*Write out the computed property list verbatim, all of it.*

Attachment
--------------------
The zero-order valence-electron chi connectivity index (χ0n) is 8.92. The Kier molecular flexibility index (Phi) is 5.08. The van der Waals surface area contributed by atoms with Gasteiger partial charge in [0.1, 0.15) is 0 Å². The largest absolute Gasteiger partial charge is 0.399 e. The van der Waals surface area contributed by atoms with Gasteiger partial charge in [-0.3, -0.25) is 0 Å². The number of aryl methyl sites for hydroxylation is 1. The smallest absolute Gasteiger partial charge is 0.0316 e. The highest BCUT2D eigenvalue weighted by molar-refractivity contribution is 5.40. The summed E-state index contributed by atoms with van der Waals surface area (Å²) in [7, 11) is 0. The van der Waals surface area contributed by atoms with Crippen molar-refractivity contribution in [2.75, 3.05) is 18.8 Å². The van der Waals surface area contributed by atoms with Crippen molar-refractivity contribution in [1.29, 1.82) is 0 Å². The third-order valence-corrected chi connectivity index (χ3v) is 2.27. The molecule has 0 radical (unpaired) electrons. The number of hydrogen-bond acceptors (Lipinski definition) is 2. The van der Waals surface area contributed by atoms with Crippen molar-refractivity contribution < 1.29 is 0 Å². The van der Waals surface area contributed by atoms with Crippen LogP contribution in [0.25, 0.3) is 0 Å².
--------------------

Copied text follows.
The zero-order valence-electron chi connectivity index (χ0n) is 8.92. The Kier molecular flexibility index (Phi) is 5.08. The van der Waals surface area contributed by atoms with Gasteiger partial charge in [0.1, 0.15) is 0 Å². The largest absolute Gasteiger partial charge is 0.399 e. The van der Waals surface area contributed by atoms with Gasteiger partial charge in [-0.3, -0.25) is 0 Å². The number of aryl methyl sites for hydroxylation is 1. The smallest absolute Gasteiger partial charge is 0.0316 e. The highest BCUT2D eigenvalue weighted by molar-refractivity contribution is 5.40. The summed E-state index contributed by atoms with van der Waals surface area (Å²) in [7, 11) is 0. The van der Waals surface area contributed by atoms with Crippen molar-refractivity contribution in [2.75, 3.05) is 18.8 Å². The van der Waals surface area contributed by atoms with Crippen molar-refractivity contribution in [1.29, 1.82) is 0 Å². The third-order valence-corrected chi connectivity index (χ3v) is 2.27. The molecule has 0 radical (unpaired) electrons. The number of hydrogen-bond acceptors (Lipinski definition) is 2. The van der Waals surface area contributed by atoms with Crippen molar-refractivity contribution < 1.29 is 0 Å². The van der Waals surface area contributed by atoms with Crippen LogP contribution in [0.25, 0.3) is 0 Å².